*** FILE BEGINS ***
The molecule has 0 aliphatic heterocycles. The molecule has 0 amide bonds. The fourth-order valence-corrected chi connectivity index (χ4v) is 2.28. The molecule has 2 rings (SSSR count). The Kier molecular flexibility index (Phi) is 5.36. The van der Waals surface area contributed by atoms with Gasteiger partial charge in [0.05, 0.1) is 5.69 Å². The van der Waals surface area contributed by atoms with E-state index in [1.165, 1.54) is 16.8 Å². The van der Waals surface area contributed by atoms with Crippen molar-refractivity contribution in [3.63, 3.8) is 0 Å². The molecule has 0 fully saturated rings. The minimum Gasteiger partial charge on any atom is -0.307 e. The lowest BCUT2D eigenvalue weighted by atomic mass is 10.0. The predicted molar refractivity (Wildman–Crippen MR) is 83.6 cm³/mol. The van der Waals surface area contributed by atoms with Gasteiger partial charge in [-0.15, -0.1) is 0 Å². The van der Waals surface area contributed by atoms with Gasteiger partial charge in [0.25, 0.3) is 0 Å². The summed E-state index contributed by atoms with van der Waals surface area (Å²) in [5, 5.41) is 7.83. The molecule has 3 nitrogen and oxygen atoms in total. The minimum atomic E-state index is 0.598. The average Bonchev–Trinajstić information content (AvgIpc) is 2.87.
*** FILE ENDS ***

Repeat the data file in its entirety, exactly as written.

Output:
The molecule has 0 aliphatic heterocycles. The molecule has 0 amide bonds. The fourth-order valence-corrected chi connectivity index (χ4v) is 2.28. The molecule has 2 rings (SSSR count). The Kier molecular flexibility index (Phi) is 5.36. The van der Waals surface area contributed by atoms with Gasteiger partial charge in [0.05, 0.1) is 5.69 Å². The van der Waals surface area contributed by atoms with E-state index in [1.165, 1.54) is 16.8 Å². The van der Waals surface area contributed by atoms with Crippen molar-refractivity contribution in [3.63, 3.8) is 0 Å². The molecule has 0 fully saturated rings. The minimum Gasteiger partial charge on any atom is -0.307 e. The lowest BCUT2D eigenvalue weighted by atomic mass is 10.0. The predicted molar refractivity (Wildman–Crippen MR) is 83.6 cm³/mol. The van der Waals surface area contributed by atoms with Gasteiger partial charge in [-0.15, -0.1) is 0 Å². The van der Waals surface area contributed by atoms with Gasteiger partial charge in [0.25, 0.3) is 0 Å². The summed E-state index contributed by atoms with van der Waals surface area (Å²) in [5, 5.41) is 7.83. The molecule has 3 nitrogen and oxygen atoms in total. The minimum atomic E-state index is 0.598. The average Bonchev–Trinajstić information content (AvgIpc) is 2.87.